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Internesia, a portmanteau of the words “Internet” and “amnesia,” is a term for a condition where someone does not remember where they found a certain piece of information on the Internet. It is a kind of slang term for describing Internet use casually. Internesia can go along with the term “infonesia,” which also refers to not remembering where one found a piece of information, in this case, whether it was online, in a newspaper, on television or through some other media.
The most popular use of “internesia” is to talk about simple cases where people ingest too much information to be able to figure out where each piece came from. Someone might cite an important statistic or talk about an interesting or surprising fact, and then not be able to back it up in conversation by saying exactly where they found it.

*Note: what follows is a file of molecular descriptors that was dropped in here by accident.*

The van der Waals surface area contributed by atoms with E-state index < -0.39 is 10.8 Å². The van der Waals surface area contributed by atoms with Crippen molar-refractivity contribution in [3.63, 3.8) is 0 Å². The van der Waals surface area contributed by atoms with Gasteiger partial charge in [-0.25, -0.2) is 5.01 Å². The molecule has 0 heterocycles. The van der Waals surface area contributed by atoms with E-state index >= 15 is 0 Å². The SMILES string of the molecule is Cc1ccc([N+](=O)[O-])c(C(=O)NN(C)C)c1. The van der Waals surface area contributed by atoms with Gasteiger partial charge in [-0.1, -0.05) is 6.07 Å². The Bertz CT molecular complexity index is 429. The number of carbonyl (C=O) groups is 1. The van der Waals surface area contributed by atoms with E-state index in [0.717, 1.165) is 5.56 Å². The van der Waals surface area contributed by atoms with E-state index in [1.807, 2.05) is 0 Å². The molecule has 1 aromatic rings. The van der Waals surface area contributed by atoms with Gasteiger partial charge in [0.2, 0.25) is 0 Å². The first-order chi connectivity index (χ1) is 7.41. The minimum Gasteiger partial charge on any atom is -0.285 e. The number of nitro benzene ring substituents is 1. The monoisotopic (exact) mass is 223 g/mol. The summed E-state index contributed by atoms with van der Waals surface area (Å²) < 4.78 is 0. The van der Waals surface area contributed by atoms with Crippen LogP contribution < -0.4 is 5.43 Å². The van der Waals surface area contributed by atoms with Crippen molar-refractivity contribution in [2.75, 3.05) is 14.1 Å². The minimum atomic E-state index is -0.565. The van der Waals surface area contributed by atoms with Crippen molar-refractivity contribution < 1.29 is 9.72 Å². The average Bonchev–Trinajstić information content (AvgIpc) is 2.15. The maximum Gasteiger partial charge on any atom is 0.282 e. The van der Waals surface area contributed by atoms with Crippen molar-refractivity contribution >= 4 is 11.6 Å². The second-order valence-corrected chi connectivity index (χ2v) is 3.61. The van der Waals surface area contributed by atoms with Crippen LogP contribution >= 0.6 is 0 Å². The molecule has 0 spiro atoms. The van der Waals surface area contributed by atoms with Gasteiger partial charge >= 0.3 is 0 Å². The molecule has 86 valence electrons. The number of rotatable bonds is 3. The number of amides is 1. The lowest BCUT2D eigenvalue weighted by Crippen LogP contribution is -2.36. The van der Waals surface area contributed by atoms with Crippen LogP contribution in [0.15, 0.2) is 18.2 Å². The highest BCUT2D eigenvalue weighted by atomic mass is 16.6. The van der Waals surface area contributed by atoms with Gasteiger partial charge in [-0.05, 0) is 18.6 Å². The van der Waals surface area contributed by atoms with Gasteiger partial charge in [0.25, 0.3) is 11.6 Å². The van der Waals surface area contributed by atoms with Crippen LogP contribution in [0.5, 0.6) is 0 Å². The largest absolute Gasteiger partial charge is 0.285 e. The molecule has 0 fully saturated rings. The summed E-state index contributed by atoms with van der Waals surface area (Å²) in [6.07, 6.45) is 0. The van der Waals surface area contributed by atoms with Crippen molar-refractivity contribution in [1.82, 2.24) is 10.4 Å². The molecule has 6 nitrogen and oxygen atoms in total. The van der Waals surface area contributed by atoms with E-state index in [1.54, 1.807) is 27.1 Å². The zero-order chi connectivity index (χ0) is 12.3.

Internesia also leads to a greater discussion of Web interfaces. For example, people might talk about bookmarking and whether it helps with internesia. The common idea is that selective bookmarking can help with internesia, but the overuse of bookmarks can just make users confused again, because the bookmark design is not sufficiently complex to help tabulate references. Looking carefully at the idea of internesia opens up the possibility that designers can create specialized applications for holding the pieces of information that amaze or captivate people the most, so that people can more easily remember where this information was found.